“Two and a Half Men” has always provided viewers with eye-catching fun in the form of executive producer Chuck Lorre’s split-second vanity cards at the end of each episode. Now new “Men” star Ashton Kutcher is getting in on the action with some sly visuals of his own.

The actor-cum-Internet entrepreneur had a scene in the second episode (full video here; click to 6:33 mark) in which he sits with a laptop covered with stickers that just happen to represent multiple companies in which he has a real-life financial stake (see screen shot here).

“Men” net CBS did not receive compensation for the plug, according to a CBS spokesman, who noted that one of the companies plugged on the stickers, Foursquare, was disclosed in an end credit that accompanied the episode (as stipulated by the FCC).

“This was not part of any advertising transaction with CBS,” he said. “Our policy is to disclose such financial interests in a credit at the end of the broadcast.”

But other companies not listed yet clearly visible on the laptop included Hipmunk, which like Foursquare is clearly identified, and the logos of other Kutcher investments including Flipboard and GroupMe. Another visible company name, Chegg, is not owned in part by Kutcher, but his shingle, Katalyst, handles social media for that firm.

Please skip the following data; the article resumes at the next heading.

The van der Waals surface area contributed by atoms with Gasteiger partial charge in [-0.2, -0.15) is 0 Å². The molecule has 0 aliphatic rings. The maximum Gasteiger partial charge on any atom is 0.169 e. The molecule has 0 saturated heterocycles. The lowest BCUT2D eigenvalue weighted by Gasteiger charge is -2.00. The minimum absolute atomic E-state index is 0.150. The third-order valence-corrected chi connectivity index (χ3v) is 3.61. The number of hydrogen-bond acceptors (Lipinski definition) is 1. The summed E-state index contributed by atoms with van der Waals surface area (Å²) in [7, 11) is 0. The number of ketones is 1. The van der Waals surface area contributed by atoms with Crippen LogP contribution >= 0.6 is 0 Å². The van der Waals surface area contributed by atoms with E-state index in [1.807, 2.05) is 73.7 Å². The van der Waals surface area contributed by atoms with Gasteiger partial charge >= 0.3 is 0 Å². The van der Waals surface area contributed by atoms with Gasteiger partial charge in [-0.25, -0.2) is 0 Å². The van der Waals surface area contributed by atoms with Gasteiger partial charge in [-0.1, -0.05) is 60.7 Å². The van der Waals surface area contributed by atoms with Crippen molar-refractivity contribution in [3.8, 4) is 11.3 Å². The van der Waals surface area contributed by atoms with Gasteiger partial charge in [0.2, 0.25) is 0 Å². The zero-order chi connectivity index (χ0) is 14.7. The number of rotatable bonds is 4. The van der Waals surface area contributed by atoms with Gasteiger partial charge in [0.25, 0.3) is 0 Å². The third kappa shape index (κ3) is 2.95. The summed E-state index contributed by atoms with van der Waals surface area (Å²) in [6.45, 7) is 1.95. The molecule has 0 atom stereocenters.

Given Kutcher is playing an Internet billionaire on the series, the stickers may be seen as a touch of authenticity. But he’s been criticized in the past for being a bit too aggressive when it comes to self-promotion. Kutcher raised eyebrows last month when, as guest editor of Details magazine, he touted numerous companies in which he had invested without clearly disclosing his involvement. He’s also been criticized for doing same on his Twitter account, where he enjoys a massive following.

Kutcher has also found another way to leverage the sitcom as a means for boosting his investments but in more organic fashion. During Monday’s episode, Kutcher participated in a mass video chat in which he watched along with dozens of fans (see clip above). The service that enabled the experience was Tinychat, which just happened to count Kutcher among its investors. Tinychat allows for a variation on the increasingly common practice of actors tweeting along with episodes.